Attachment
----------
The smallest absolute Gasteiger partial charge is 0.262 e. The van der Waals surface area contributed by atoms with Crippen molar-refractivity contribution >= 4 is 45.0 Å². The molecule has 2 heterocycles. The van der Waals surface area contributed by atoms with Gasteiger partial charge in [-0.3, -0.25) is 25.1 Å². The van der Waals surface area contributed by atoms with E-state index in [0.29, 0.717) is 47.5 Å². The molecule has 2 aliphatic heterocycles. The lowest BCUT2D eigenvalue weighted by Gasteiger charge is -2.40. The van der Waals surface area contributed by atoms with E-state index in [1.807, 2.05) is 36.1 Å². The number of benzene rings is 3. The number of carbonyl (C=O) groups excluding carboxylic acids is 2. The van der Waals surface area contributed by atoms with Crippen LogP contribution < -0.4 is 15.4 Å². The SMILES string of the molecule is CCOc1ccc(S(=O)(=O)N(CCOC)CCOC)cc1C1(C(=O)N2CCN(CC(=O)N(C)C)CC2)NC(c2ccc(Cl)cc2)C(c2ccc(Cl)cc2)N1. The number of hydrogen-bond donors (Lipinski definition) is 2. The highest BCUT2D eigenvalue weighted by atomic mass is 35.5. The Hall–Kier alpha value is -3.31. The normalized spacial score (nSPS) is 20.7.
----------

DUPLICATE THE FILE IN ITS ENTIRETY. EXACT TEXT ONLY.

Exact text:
The smallest absolute Gasteiger partial charge is 0.262 e. The van der Waals surface area contributed by atoms with Crippen molar-refractivity contribution >= 4 is 45.0 Å². The molecule has 2 heterocycles. The van der Waals surface area contributed by atoms with Gasteiger partial charge in [-0.3, -0.25) is 25.1 Å². The van der Waals surface area contributed by atoms with E-state index in [0.29, 0.717) is 47.5 Å². The molecule has 2 aliphatic heterocycles. The lowest BCUT2D eigenvalue weighted by Gasteiger charge is -2.40. The van der Waals surface area contributed by atoms with E-state index in [1.807, 2.05) is 36.1 Å². The number of benzene rings is 3. The number of carbonyl (C=O) groups excluding carboxylic acids is 2. The van der Waals surface area contributed by atoms with Crippen LogP contribution < -0.4 is 15.4 Å². The SMILES string of the molecule is CCOc1ccc(S(=O)(=O)N(CCOC)CCOC)cc1C1(C(=O)N2CCN(CC(=O)N(C)C)CC2)NC(c2ccc(Cl)cc2)C(c2ccc(Cl)cc2)N1. The number of hydrogen-bond donors (Lipinski definition) is 2. The highest BCUT2D eigenvalue weighted by atomic mass is 35.5. The Hall–Kier alpha value is -3.31. The normalized spacial score (nSPS) is 20.7.